Podcasting in Class: Course planning for Spring 2024

As the semester winds down and final grading is in progress, I am looking ahead towards the Spring 2024 semester, when I will be teaching International Relations & Popular Culture for the first time. It is both a nerdy interest niche of mine, but I also think that field of popular culture is expanding, gaining more grounds, and operating as something relatable to our students. So, I guess – be prepared to see more of that type of content in the new year.

I have decided to incorporate a semester-long podcasting project as the students’ main research project, in which they will produce a public-facing piece of research. I imagine this is the first time most of my students will be engaging with such a project. But this is also a new assignment for me, and I am both excited and wondering what hurdles I haven’t thought of yet. I am building this on a previous guest post by John McMahon (2021) and his APSA Educate resource. Below, I have outlined the overall premise. What wisdom do you have to turn this project into something that can rival Joe Rogan’s podcasting dominance?

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Why bother podcasting?

2743534799_e1c988d6be_bAs it’s high summer, so thoughts turn to “interesting things I might do”. And one of the things to think about going is podcasting.

This is prompted by a conversation I had over the weekend with a friend who’s an architect. He had recently passed up the opportunity to present his company’s work at a show-casing event because he didn’t feel very confident about his presentation skills, to the point that there were “more downsides than ups” to it all.

Aside from being a shame in itself – he’s a very friendly and engaging personality and nobody likes to miss out on opportunities to sell one’s product – it also highlights the rather particular situation that educators find themselves. As my friend put it, profs get lots of practice at presenting.

Now, as you and I both know – and will recall at the next conference panel we attend – practice does not make prefect. Or even close in many cases. But the point still has something to it: we do spend a fair amount of time talking to rooms of people, so it’s not completely alien to us.

Any how, my suggestion was that my friend try podcasting. It’s good practice at speaking to others – even at a distance – and it invites you to have a focus in what you talk about.

This really matters in presenting. One of my friend’s issues was that his draft talk was rambling and unstructured, again a problem not uncommon in academic circles.

In the 18 months I’ve been running my Diet of Brussels podcast, perhaps the most useful choice I made was to stick to 5 minute long episodes. This was initially based on two key logics: 1) listening to someone talk about the European Union isn’t that interesting, so keep it brief, and 2) 5 minutes would mean prep for each epsiode could be kept to a minimum. So, boredom and laziness then.

But it also had the effect of requiring me to pick very focused topics each time, because it turns out that 5 minutes is very little time indeed. This, in turn, meant that the amount of blathering was cut back, as I tried to make sure I used my short time wisely.

I’m now nearly 200 episodes in and – thanks to the wonders of the British political system – I might now be locked into another 2-15 years of doing it, so I now have a bit more perspective on it all.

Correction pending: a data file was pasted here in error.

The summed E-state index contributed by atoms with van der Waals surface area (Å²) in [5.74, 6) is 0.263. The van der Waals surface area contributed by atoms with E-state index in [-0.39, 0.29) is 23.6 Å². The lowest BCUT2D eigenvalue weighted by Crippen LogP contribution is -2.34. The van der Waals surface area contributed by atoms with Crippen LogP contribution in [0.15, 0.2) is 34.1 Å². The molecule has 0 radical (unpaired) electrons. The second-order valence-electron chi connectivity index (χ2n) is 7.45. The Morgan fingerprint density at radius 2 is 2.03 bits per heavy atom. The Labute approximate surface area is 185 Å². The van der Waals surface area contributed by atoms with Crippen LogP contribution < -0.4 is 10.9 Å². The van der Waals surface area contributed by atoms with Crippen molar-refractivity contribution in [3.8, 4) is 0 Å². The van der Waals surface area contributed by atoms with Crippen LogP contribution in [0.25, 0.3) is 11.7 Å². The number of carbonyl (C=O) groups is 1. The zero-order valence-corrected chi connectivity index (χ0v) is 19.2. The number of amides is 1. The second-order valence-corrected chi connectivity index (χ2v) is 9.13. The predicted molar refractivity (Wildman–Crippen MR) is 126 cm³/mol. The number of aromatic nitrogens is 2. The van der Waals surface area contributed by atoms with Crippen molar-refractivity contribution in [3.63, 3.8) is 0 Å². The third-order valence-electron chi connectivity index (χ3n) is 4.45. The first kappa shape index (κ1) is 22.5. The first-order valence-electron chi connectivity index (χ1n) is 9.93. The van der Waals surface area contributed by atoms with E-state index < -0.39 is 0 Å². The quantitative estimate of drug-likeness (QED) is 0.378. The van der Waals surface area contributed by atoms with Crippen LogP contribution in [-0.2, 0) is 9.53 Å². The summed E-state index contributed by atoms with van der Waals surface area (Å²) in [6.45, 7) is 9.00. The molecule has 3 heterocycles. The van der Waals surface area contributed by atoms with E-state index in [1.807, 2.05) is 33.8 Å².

Firstly, regular podcasting has been very good for developing my confidence on speaking on various issues. This has been really important for my other work, as a Senior Fellow on the UK in a Changing Europe programme, which involves a lot of dissemination. If nothing else, it’s meant I’ve probably made an episode about whatever topic I might be asked about.

Secondly, podcasting is an excellent adjunct to face-to-face communication, be that teaching or more generally. I’ve been able to use my new skills to enrich what I can offer my students and it’s a very clear gateway into flipping the classroom. It’s also a space into which one can place the lines of further development that might not be possible in your teaching timetable.

Thirdly, it connects you to new audiences. This is a longer-term thing, unless you have a big, read-made group of people waiting for you (and if you’re feeling a bit nervous about it all, then maybe you don’t want a big audience right away). Indeed, because I’ve always worked on the basis that no-one listens to my podcasts, it has been very good for disinhibiting me and making me feel more comfortable about speaking my mind. Hence my continued mild shock whenever someone mentions that they listen to me.

Finally, it’s relatively low-risk. The worst that is likely to happen is that no one does listen to it and you give up. However, that should not be your aim. Instead, if you take it on its intrinsic merits, then it can be really helpful for you: public effects will come later.

So have a look at the technical guide I put together and try it out.

We’re podcasting again!

CjYLfnYUYAIP_Eo With our latest workshop all safely put to bed, myself, Victor, Amanda and Chad took some time to sit down and talk about what we’d covered and discovered during their time here in the UK. You can listen to the results on our latest podcast.

We talk about the differences in US and UK universities, how we adapt ideas to new situations and about our future plans. And Shot Jenga (which I am totally trying to fit into a class).

Thanks again to the PSA/APSA for their generous funding which made it all possible.

There’ll be more posts from us in the coming days on what we covered, so do keep an eye out for them.